Advice for New Widows
If you’re a new widow, chances are your emotions are raw, and the last thing you want to focus on is your finances. But, after the will is read, there are some things that are essential for newly widowed spouses to know. So, for your own well-being, it’s important to set aside time to deal with the details of providing for yourself financially. You didn’t ask to be widowed, but now that you are, there are some things you must do.
A newly widowed person has many decisions to make, none of which should be made hastily. This isn’t the time to move, sell or buy a house or car, make investments with an inheritance, or think about remarriage. Give your emotions time to heal, and seek reliable counselors. Above all, don’t listen to those who insist that you must “act now, before the opportunity is lost.”
Sometimes widows willingly turn over all decision making to someone else so they won’t have to think about these issues, and under the circumstances, this is certainly understandable. However, except in rare instances, no one can deal with most of these issues but you.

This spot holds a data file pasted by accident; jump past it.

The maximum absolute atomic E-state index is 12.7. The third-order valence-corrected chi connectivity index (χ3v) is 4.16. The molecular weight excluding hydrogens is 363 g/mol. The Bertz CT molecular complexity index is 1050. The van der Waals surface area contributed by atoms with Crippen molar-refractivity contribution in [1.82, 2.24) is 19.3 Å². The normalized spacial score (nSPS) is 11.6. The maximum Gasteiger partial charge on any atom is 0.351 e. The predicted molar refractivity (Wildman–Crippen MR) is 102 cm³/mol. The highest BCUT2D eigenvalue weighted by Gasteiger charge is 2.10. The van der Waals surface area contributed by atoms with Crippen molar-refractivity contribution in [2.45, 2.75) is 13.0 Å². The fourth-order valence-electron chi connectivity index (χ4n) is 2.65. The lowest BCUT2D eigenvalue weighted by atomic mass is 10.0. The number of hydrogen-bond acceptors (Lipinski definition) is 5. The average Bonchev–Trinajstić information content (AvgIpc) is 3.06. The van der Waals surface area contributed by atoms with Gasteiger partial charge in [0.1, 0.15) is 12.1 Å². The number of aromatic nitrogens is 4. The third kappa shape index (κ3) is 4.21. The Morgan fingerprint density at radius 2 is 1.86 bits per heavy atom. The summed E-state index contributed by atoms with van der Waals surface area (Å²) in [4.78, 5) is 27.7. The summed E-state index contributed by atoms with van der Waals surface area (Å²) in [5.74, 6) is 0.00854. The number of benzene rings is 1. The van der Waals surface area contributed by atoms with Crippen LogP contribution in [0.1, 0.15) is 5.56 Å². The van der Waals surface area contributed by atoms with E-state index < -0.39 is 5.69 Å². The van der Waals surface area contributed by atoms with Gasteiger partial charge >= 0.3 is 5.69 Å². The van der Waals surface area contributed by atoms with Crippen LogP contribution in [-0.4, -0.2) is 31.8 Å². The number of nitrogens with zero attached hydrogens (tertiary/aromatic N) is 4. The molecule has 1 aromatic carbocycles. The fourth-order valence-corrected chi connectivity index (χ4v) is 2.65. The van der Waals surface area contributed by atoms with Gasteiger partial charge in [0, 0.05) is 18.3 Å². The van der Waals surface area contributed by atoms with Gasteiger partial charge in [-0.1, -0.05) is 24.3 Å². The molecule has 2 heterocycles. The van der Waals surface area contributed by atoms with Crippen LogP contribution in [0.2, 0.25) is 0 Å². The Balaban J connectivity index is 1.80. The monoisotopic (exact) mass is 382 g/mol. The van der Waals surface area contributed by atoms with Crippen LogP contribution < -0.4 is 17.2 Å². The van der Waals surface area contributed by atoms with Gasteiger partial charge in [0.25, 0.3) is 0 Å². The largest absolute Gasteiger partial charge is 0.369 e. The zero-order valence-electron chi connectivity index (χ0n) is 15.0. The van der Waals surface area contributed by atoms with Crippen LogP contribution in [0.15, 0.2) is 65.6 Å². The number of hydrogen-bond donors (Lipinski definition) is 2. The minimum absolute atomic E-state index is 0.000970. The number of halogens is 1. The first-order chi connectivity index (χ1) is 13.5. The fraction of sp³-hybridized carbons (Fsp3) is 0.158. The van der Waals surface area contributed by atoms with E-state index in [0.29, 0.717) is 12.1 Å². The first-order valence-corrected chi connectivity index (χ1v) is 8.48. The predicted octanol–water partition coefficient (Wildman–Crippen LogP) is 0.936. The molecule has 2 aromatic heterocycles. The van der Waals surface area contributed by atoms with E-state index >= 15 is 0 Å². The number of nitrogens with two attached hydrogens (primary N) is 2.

Whenever you feel down or overwhelmed by the decisions you have to make, remember, “A father of the fatherless and a champion of widows is God in His holy dwelling” (Psalm 68:5). Pray for God’s guidance, and trust in His love for you during this difficult time of adjustment.
Once again, make no long-range financial decisions during the first year. And under no circumstances should you turn over finances to anyone to invest for you until you’ve recovered emotionally.
God’s Word encourages us to “be content with such things as you have. For He Himself has said, ‘I will never leave you nor forsake you’ ” (Hebrews 13:5).
Written by Howard Dayton